River has single-handedly fixed my relationship with my mom, with whom I've struggled for decades, and she's challenging me to overcome some of my new and old shortcomings. My hope is that I'll succeed in making a local friend and I'll become involved in other activities.

In summary, I became more sad about the self I had lost and the abilities I once took for granted than I've ever been. I'd accepted that this is the way I am now and chose to be happy in my new body, but for the very first time, I had a half-day of of full-blown lamentation. But, although the way in which I came to the realization was painful, the reminder that life is full of challenges no matter what was one hundred percent refreshing.


June 16th, 2014


I've always wanted River to have the opportunity to grow up with a big dog--something to lie on, snuggle with, ride. The passing of dear Quiver eliminated this possibility because there's no way I'd ask Jason to care for yet another being. Then I started thinking... perhaps a dog could actually help. In her toddler years, I won't be able to physically prevent her from going to unsafe destinations but perhaps a therapy dog could.

So the first step is to speak to a trainer of therapy dogs and see if this would be a realistic task and, if so, how to go about finding the right one.

If there are any therapy dog organizations out there who could steer me in the right direction, hearing from them would be much appreciated. Please email as Facebook is a very uncertain way to reach me.


June 15th, 2014


Sorry for the long time between posts; Jason and I are in the midst of a slew of visitors. It began when my brother, sister and sister-in-law came for Memorial Day weekend. My mom came on Memorial Day, left Thursday, I had a clinic on the weekend  and Jason's aunties and uncle came from Sunday to Wednesday. Thursday was Jason's birthday, Betsy came Friday and left Sunday when Jason's parents arrived from New Zealand for their six week stay. Having them all around is not only extremely enjoyable, it's also helpful.
I feel incredibly fortunate that there are enough clinics nearby I can do regularly, so my travel is infrequent. I'm doing one in Portland, Oregon in July, which Jason and I are taking advantage of to scope out a city we've never been to. Other than that and one in Maryland, all our travels are for personal reasons!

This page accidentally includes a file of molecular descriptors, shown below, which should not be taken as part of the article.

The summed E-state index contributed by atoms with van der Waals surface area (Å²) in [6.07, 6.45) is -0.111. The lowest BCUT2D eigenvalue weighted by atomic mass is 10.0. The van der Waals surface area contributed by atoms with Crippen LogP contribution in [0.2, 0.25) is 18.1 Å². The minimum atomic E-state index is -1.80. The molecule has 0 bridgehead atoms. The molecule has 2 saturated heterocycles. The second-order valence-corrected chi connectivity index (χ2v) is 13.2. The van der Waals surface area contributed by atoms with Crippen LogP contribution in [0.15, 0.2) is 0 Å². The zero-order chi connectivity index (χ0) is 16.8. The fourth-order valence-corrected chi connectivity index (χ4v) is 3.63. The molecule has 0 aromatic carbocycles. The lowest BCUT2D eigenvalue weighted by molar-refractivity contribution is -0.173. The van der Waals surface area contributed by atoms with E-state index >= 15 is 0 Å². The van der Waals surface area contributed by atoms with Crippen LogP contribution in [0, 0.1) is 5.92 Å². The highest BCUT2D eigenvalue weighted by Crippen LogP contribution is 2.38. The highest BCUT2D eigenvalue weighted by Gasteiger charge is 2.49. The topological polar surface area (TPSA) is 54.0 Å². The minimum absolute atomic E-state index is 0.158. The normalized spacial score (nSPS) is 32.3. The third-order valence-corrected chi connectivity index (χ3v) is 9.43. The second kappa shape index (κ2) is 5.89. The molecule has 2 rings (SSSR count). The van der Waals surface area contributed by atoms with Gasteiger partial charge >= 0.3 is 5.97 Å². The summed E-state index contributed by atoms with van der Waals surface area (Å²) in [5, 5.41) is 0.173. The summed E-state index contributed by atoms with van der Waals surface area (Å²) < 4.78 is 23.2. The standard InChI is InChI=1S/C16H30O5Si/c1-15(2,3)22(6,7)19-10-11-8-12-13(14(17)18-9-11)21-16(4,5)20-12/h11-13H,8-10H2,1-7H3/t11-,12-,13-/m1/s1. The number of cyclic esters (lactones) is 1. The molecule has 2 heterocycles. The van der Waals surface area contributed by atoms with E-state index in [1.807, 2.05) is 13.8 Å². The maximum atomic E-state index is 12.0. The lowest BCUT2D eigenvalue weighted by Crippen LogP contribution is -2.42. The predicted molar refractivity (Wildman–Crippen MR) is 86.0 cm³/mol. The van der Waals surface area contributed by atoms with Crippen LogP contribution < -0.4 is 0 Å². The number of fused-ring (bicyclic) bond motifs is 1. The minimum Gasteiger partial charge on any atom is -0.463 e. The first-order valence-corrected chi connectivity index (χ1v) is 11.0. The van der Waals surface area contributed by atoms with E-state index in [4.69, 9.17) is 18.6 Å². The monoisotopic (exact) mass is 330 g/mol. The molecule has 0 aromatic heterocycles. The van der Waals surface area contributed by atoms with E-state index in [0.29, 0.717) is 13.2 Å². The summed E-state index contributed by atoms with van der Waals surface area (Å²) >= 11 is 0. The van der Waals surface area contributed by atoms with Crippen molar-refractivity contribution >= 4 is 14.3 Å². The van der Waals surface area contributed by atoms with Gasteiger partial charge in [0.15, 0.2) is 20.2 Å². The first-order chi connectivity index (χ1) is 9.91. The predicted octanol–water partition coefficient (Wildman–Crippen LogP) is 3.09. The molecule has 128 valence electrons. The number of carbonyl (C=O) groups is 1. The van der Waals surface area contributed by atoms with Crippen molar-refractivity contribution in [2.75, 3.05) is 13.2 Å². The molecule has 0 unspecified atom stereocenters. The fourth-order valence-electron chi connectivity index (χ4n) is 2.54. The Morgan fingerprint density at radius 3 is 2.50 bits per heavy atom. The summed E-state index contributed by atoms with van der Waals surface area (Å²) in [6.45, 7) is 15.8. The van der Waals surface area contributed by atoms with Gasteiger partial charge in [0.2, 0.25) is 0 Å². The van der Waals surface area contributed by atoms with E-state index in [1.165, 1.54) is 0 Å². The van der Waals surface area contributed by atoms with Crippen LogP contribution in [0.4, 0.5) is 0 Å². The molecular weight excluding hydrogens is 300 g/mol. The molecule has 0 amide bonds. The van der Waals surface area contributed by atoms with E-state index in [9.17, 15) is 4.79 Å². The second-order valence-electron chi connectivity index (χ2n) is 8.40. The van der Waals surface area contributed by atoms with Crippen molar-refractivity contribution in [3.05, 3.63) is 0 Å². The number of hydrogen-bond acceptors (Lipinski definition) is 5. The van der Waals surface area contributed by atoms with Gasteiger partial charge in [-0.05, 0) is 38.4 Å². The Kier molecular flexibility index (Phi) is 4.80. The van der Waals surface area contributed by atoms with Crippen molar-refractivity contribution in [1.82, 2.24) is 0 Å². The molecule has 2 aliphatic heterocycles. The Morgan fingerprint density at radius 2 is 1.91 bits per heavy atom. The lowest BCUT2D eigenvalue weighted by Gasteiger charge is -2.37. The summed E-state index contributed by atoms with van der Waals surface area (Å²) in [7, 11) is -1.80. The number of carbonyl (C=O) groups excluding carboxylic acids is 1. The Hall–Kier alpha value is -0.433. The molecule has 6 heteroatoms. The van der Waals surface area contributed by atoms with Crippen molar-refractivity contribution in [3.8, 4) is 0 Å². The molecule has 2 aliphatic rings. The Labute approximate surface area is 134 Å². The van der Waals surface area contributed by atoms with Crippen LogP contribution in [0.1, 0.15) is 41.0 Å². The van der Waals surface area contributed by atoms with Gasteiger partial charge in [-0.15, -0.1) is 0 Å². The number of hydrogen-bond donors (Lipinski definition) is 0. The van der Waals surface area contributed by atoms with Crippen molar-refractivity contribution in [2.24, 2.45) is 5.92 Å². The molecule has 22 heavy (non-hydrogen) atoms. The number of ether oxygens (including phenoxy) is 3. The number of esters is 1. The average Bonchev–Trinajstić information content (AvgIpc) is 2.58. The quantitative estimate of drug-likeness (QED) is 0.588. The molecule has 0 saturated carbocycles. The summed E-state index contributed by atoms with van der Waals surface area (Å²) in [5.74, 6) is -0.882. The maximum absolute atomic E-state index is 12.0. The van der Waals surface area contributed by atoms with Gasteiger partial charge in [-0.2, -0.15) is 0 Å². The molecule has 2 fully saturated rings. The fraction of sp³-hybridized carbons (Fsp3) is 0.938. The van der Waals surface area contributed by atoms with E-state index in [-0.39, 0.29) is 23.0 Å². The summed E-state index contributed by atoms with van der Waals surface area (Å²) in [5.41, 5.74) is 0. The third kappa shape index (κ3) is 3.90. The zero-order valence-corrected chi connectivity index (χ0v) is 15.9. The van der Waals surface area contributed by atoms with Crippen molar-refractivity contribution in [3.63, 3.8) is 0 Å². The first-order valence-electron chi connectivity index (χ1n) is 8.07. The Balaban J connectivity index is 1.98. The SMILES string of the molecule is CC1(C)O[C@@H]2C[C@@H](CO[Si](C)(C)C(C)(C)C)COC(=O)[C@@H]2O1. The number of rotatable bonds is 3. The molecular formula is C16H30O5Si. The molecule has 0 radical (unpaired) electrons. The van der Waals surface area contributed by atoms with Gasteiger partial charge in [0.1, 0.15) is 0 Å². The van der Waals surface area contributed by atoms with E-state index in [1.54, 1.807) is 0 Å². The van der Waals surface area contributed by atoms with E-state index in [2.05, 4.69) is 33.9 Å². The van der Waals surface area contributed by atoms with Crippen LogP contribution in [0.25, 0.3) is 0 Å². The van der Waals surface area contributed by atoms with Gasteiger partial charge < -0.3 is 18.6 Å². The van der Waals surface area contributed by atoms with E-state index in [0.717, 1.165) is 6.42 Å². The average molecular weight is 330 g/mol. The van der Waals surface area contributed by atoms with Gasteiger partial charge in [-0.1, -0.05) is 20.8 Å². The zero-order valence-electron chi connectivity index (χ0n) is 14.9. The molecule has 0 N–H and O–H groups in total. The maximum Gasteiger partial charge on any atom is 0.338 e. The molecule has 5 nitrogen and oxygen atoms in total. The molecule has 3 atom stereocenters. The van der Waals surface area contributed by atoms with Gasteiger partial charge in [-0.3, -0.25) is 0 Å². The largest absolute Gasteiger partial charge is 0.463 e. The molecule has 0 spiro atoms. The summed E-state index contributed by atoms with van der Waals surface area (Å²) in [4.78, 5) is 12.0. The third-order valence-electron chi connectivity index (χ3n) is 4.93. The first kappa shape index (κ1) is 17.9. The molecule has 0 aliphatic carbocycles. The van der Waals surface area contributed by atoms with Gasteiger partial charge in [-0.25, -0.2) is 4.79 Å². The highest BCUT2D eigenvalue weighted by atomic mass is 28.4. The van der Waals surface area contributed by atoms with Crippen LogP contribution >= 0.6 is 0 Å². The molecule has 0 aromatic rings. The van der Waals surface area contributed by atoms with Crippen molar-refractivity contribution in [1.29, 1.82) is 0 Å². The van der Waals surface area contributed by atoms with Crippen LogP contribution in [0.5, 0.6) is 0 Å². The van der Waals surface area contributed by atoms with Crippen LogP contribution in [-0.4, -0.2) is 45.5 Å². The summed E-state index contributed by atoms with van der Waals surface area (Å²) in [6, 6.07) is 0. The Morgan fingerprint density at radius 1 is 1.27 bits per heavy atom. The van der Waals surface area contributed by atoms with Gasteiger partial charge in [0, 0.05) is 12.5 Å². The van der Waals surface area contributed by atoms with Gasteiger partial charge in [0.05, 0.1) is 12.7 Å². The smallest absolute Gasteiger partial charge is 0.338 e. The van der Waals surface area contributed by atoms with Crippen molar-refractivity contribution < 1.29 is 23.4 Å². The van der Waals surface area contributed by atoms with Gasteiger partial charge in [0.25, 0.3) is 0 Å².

At most of the clinics we do, someone gives her a present and the ladybug in the photo is one. It's the first toy she's purposefully grabbed, stares at it and puts it in her mouth. It's fascinating watching her discover that her hands belong to her and she has control over them. 
What else can I say? I love motherhood. I'm making the most of these early months when she sleeps on my chest and is so warm, yummy, comforting and adorable in my arms as I already lament their passing, but I'm full of anticipation for watching her discover the world little by little.


Embracing progress


I have to admit that when River was an infant, I felt sad that she'd grow and develop, scared that as she progressed, my inabilities would taint my happiness... not my enjoyment of seeing her progress but  the happiness that should accompany that progress would be cloaked in sadness at having my abilities unable to meet her needs. And I'm sure there will be moments (as there have been) that I'll lament being unable to satisfy her increasing needs, but that's what they'll be. Moments.
This picture is perfect to display where we are now and what I have to be excited about in the near future. It looks like she's crawling and although she can't yet, judging by the determined look in her eye, she will be soon! She can keep her head held up and track things with her eyes. So fun to see the little steps of progress she takes... very rapidly!
This morning Jason, River and I went out for breakfast and this woman came up behind me and said "Boys day out, hu?" When I turned around and the brim of my hat revealed my face, she got a start and said, "You're a girl!" I'm used to having to tell people River's a girl because we dress her like a boy, but maybe I need to wear pink, too!